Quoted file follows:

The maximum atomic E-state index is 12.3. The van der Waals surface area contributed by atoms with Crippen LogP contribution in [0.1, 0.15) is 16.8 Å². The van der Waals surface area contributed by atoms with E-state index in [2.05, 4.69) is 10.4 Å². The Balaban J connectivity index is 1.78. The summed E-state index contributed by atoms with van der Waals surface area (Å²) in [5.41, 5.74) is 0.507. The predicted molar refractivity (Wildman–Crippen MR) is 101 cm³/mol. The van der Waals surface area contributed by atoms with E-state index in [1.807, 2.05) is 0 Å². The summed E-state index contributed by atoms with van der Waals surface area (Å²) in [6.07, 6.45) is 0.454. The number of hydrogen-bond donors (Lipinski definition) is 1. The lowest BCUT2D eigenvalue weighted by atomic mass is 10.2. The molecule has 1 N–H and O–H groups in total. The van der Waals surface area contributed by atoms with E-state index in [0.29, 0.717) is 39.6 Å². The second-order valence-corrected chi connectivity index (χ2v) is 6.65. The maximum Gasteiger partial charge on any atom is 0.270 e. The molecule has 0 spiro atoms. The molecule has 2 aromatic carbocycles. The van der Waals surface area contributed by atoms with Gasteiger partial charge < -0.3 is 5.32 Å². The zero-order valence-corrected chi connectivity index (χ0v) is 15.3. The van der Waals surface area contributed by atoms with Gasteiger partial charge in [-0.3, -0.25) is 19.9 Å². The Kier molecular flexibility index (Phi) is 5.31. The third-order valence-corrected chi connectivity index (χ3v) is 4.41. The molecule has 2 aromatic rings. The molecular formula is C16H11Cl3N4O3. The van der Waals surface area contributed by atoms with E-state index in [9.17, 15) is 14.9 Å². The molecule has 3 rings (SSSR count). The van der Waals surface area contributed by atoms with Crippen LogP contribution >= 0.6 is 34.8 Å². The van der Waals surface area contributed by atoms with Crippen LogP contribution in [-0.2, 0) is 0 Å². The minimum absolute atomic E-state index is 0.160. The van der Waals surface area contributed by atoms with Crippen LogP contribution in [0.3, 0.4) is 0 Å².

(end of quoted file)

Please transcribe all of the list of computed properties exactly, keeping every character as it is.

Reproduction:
The maximum atomic E-state index is 12.3. The van der Waals surface area contributed by atoms with Crippen LogP contribution in [0.1, 0.15) is 16.8 Å². The van der Waals surface area contributed by atoms with E-state index in [2.05, 4.69) is 10.4 Å². The Balaban J connectivity index is 1.78. The summed E-state index contributed by atoms with van der Waals surface area (Å²) in [5.41, 5.74) is 0.507. The predicted molar refractivity (Wildman–Crippen MR) is 101 cm³/mol. The van der Waals surface area contributed by atoms with E-state index in [1.807, 2.05) is 0 Å². The summed E-state index contributed by atoms with van der Waals surface area (Å²) in [6.07, 6.45) is 0.454. The number of hydrogen-bond donors (Lipinski definition) is 1. The lowest BCUT2D eigenvalue weighted by atomic mass is 10.2. The molecule has 1 N–H and O–H groups in total. The van der Waals surface area contributed by atoms with E-state index in [0.29, 0.717) is 39.6 Å². The second-order valence-corrected chi connectivity index (χ2v) is 6.65. The maximum Gasteiger partial charge on any atom is 0.270 e. The molecule has 0 spiro atoms. The molecule has 2 aromatic carbocycles. The van der Waals surface area contributed by atoms with Gasteiger partial charge < -0.3 is 5.32 Å². The zero-order valence-corrected chi connectivity index (χ0v) is 15.3. The van der Waals surface area contributed by atoms with Gasteiger partial charge in [-0.3, -0.25) is 19.9 Å². The Kier molecular flexibility index (Phi) is 5.31. The third-order valence-corrected chi connectivity index (χ3v) is 4.41. The molecule has 2 aromatic rings. The molecular formula is C16H11Cl3N4O3. The van der Waals surface area contributed by atoms with E-state index in [9.17, 15) is 14.9 Å². The molecule has 3 rings (SSSR count). The van der Waals surface area contributed by atoms with Crippen LogP contribution >= 0.6 is 34.8 Å². The van der Waals surface area contributed by atoms with Crippen LogP contribution in [-0.2, 0) is 0 Å². The minimum absolute atomic E-state index is 0.160. The van der Waals surface area contributed by atoms with Crippen LogP contribution in [0.3, 0.4) is 0 Å².